HMRC office closures: some staff working on Brexit ‘could face redundancies'
Union accuses tax agency of 'throwing IT staff on the scrap heap' as it emerges there may not be room for them in new regional centres
HM Revenue and Customs staff working on crucial Brexit work including developing new customs arrangements for the UK could be among those in line for redundancy as the tax agency closes 170 offices and replaces them with 13 regional centres.
The Public and Commercial Services trade union has sounded the alarm over the future of customs work to get Britain ready for EU exit after learning that there may not be room at London’s regional centre for IT staff currently working on England’s south coast.
It said HMRC was planning to keep its office in Southend – which was earmarked for closure and accommodates around 1,000 staff – partially open until 2023, two years longer than was originally intended, for “Brexit-facing work”.
But the Stratford regional centre, which is supposed to accommodate staff relocating from London and the south east from late 2020, will have less capacity than was originally announced. PCS said it was likely to be fully occupied by 2023, when the IT staff doing Brexit work were likely to see their jobs moved to the north, and could face redundancies.
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HMRC initially said it was looking for a regional centre in London with space for 5,000 staff, but has since announced that the Stratford office will only have capacity for 3,800 people.
The union said the uncertainty was causing “a huge amount of unhappiness” among staff in the Southend office, Alexander House, and warned about retention of younger staff with key IT skills who no longer see a viable career path at HMRC.
Employees in the Southend office are working on the Customs Declarations Service, which is due to replace the Customs Handling of Import and Export Freight system and will need to be fully operational by the time Britain leaves the EU in 2019. There are also staff working on architectural design, IT delivery groups including messaging and data engineering, freight at Dover, and the customs solution for the Northern Ireland border.
Stuart Holttum, PCS branch secretary, said: “HMRC has tried to spin this as good news because they hold out the possibility of staying in Alexander House for a period longer than the current plans, but at the end of it the work will move away and the people won’t have a job to go to.”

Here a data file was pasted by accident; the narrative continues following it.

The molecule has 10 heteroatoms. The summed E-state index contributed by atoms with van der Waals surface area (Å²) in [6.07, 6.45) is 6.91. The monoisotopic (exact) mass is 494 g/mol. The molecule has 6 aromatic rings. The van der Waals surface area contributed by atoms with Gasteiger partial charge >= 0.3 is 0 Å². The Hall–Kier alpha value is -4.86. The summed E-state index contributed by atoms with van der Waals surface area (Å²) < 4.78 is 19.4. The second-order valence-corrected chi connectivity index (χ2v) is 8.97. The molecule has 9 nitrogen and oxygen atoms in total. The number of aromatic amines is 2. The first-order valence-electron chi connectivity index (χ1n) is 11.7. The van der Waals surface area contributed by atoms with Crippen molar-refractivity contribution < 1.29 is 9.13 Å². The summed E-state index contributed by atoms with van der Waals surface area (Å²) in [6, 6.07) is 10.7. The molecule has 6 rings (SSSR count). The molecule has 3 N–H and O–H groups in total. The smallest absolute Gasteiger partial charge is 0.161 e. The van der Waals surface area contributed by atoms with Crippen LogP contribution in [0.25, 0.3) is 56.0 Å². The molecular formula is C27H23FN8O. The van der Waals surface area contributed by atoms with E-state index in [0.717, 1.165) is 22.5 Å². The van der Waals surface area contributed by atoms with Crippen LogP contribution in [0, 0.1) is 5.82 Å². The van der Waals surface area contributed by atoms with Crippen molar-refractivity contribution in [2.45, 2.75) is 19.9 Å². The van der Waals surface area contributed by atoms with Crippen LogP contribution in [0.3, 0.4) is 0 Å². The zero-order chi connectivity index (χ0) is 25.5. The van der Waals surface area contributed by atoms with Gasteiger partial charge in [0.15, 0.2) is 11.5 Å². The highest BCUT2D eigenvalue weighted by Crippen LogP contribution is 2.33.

He added that HMRC’s decision to lease a smaller space in Stratford affected other staff in the area as well, as “there is no certainty that there is actually enough space” for them. Other regional centres are also reducing their originally planned capacity, he added.
Holttum added: “The union is not only concerned about the impact on our people but on the Southend area with over 1,000 jobs going and also – whatever our view on Brexit is – this must have an impact on making it a success if the IT systems that underpin it have their development jeopardised by the HMRC decision to throw the IT specialists on the scrap heap while development is still ongoing.”
HMRC confirmed that the Stratford regional centre would be smaller than was anticipated in 2015, and told Civil Service World that the future of the Southend office would be confirmed within the next few months.
The department said it was not planning any staff exits, as the relocations will take place over several years. Around 500 people leave the tax agency for a new job or retirement each year anyway. It is planned that one in seven HMRC staff will continue to be based in the capital, where a mix of professions will be based and long-term career opportunities ensured, the department said.
A spokesperson added: “HMRC is transforming into a smaller, more highly-skilled organisation offering modern, digital services. In November 2015, HMRC announced a 10-year transformation programme to create a tax authority fit for the future, by creating 13 new modern regional centres serving every nation and region in the UK.
“HMRC will continue to support both its people in relocating to the regional centres and in trying to find alternative solutions for those that can’t. HMRC wants to keep as many of its staff as possible and expects that 90% of its current workforce will either work in a regional centre or see out their career in an HMRC office.”
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